Under the thin skull doctrine, a tortfeasor may not seek to reduce the amount of damages owed to the victim by spotlighting the physical frailties of the injured party at the time the tortious force was applied to him. A thin skull instruction is appropriately given when the defendant seeks to avoid liability by asserting that the victim's injuries would have been less severe had the victim been an average person.
Petitioner driver struck the respondent pedestrian with his vehicle. Petitioner was under the influence of alcohol and drugs at the time of the collision. Respondent brought a damage action against the driver and the jury was given a "thin skull instruction." At trial, the jury heard evidence of the victim's prior health problems and a jury verdict was made in favor of respondent. The court of appeals affirmed the jury's verdict. On review, the court affirmed.
Was respondent entitled to the "thin skull doctrine" instruction?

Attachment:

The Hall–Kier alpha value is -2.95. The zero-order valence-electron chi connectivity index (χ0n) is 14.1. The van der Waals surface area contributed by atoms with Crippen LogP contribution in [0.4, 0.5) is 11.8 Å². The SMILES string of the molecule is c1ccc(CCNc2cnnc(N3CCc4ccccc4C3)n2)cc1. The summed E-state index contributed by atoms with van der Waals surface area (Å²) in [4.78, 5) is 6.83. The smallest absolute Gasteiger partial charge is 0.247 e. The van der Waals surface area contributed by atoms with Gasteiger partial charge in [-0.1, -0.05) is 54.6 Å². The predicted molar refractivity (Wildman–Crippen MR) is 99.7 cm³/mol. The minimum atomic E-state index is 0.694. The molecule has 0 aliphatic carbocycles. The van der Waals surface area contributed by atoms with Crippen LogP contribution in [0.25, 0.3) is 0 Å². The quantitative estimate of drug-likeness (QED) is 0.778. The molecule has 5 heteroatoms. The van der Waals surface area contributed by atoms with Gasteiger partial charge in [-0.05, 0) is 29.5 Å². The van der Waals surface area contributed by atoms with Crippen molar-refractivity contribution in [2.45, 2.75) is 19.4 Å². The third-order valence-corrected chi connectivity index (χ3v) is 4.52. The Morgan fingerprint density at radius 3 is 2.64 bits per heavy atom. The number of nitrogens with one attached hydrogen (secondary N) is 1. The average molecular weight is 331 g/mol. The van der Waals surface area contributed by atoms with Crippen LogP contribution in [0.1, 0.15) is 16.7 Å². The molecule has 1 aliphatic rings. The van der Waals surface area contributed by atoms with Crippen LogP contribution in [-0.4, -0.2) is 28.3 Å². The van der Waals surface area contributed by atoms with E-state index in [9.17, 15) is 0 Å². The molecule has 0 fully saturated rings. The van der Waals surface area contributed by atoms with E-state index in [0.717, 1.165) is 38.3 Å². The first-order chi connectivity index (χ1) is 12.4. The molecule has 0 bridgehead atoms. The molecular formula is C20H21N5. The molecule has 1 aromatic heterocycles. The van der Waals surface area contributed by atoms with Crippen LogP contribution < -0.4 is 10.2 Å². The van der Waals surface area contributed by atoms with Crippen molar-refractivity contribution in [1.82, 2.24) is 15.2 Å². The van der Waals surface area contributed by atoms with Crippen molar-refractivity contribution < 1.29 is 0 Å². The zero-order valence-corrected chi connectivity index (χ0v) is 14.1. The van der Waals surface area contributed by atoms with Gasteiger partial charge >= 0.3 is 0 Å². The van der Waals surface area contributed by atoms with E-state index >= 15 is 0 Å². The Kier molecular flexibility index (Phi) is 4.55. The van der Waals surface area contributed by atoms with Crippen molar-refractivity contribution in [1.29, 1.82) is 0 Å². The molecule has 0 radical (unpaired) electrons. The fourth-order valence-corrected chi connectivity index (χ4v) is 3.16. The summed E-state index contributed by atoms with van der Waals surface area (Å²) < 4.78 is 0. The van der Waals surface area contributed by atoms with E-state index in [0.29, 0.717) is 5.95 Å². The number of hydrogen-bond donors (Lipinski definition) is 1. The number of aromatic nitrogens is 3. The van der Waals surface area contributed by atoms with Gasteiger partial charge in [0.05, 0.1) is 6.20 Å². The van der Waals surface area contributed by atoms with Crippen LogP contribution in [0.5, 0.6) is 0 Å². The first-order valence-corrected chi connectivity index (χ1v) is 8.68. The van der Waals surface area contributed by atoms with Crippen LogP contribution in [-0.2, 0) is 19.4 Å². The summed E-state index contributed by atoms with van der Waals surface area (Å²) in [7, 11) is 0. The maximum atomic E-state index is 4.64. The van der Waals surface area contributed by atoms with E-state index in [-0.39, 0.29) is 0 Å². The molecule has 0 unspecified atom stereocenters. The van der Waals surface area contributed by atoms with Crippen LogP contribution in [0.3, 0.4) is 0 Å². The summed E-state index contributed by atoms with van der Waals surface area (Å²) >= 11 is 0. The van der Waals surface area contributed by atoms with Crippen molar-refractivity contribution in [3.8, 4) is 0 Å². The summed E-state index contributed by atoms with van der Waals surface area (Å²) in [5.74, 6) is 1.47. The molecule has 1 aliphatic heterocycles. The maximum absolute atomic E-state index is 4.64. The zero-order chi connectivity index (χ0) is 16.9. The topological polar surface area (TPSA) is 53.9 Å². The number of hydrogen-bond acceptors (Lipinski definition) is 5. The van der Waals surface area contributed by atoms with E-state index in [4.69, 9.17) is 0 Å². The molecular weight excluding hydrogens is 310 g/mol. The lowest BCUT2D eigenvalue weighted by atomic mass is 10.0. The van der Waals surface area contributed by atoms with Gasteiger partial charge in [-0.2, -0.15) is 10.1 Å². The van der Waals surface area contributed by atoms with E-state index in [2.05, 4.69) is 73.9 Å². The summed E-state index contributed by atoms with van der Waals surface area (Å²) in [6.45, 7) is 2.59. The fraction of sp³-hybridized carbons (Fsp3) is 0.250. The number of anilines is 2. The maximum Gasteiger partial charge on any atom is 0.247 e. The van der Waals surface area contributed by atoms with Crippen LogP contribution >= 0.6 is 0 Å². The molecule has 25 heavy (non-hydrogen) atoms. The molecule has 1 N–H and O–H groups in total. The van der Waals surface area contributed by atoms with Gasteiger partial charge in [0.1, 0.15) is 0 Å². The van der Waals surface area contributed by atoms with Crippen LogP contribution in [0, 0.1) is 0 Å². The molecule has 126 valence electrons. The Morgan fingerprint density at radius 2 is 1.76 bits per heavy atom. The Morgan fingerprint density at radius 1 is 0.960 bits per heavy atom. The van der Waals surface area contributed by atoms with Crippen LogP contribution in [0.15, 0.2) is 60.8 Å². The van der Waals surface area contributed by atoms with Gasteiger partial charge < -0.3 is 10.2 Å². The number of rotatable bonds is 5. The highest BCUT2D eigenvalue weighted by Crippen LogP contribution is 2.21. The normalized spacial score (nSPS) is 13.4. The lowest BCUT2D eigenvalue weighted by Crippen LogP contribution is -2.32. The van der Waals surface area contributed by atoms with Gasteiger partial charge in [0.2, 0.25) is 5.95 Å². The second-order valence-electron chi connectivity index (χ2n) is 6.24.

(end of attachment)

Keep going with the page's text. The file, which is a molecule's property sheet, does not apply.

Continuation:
The court affirmed the decision of the court of appeals because a thin skull instruction was appropriately given when the driver sought to avoid liability by asserting that the pedestrian's injuries would have been less severe had the pedestrian been a normal person. Further, under Colorado law, a tortfeasor must accept his victim as the victim was found. Accordingly, the pedestrian was entitled to the thin skull instruction because there was evidence in the record to support it. The negligent defendant is liable for the resulting harm even though the harm is increased by the particular plaintiff's condition at the time of the negligent conduct.